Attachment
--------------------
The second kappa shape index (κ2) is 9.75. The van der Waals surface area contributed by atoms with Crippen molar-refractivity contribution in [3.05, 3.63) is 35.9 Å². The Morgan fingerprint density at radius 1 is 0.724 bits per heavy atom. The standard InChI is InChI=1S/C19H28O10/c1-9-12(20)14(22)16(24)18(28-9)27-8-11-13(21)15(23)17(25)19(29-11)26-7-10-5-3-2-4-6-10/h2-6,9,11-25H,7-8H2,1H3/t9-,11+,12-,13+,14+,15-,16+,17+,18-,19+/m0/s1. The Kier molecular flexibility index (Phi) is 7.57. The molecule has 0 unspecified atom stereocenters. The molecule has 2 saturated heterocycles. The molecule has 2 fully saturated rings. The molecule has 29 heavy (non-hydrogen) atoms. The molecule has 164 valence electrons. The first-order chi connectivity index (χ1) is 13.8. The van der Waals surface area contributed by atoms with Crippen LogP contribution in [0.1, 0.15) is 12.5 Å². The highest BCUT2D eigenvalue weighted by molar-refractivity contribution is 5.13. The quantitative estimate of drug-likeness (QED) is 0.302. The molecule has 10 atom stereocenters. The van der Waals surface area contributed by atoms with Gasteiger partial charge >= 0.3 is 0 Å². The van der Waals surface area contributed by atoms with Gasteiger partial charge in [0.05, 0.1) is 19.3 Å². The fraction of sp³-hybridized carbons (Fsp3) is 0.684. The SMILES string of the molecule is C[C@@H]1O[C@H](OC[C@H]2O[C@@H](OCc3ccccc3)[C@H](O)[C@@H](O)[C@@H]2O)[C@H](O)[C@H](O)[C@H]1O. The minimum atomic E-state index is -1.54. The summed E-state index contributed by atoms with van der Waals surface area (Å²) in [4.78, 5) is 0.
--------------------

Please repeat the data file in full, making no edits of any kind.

The second kappa shape index (κ2) is 9.75. The van der Waals surface area contributed by atoms with Crippen molar-refractivity contribution in [3.05, 3.63) is 35.9 Å². The Morgan fingerprint density at radius 1 is 0.724 bits per heavy atom. The standard InChI is InChI=1S/C19H28O10/c1-9-12(20)14(22)16(24)18(28-9)27-8-11-13(21)15(23)17(25)19(29-11)26-7-10-5-3-2-4-6-10/h2-6,9,11-25H,7-8H2,1H3/t9-,11+,12-,13+,14+,15-,16+,17+,18-,19+/m0/s1. The Kier molecular flexibility index (Phi) is 7.57. The molecule has 0 unspecified atom stereocenters. The molecule has 2 saturated heterocycles. The molecule has 2 fully saturated rings. The molecule has 29 heavy (non-hydrogen) atoms. The molecule has 164 valence electrons. The first-order chi connectivity index (χ1) is 13.8. The van der Waals surface area contributed by atoms with Crippen LogP contribution in [0.1, 0.15) is 12.5 Å². The highest BCUT2D eigenvalue weighted by molar-refractivity contribution is 5.13. The quantitative estimate of drug-likeness (QED) is 0.302. The molecule has 10 atom stereocenters. The van der Waals surface area contributed by atoms with Gasteiger partial charge >= 0.3 is 0 Å². The van der Waals surface area contributed by atoms with Gasteiger partial charge in [0.05, 0.1) is 19.3 Å². The fraction of sp³-hybridized carbons (Fsp3) is 0.684. The SMILES string of the molecule is C[C@@H]1O[C@H](OC[C@H]2O[C@@H](OCc3ccccc3)[C@H](O)[C@@H](O)[C@@H]2O)[C@H](O)[C@H](O)[C@H]1O. The minimum atomic E-state index is -1.54. The summed E-state index contributed by atoms with van der Waals surface area (Å²) in [4.78, 5) is 0.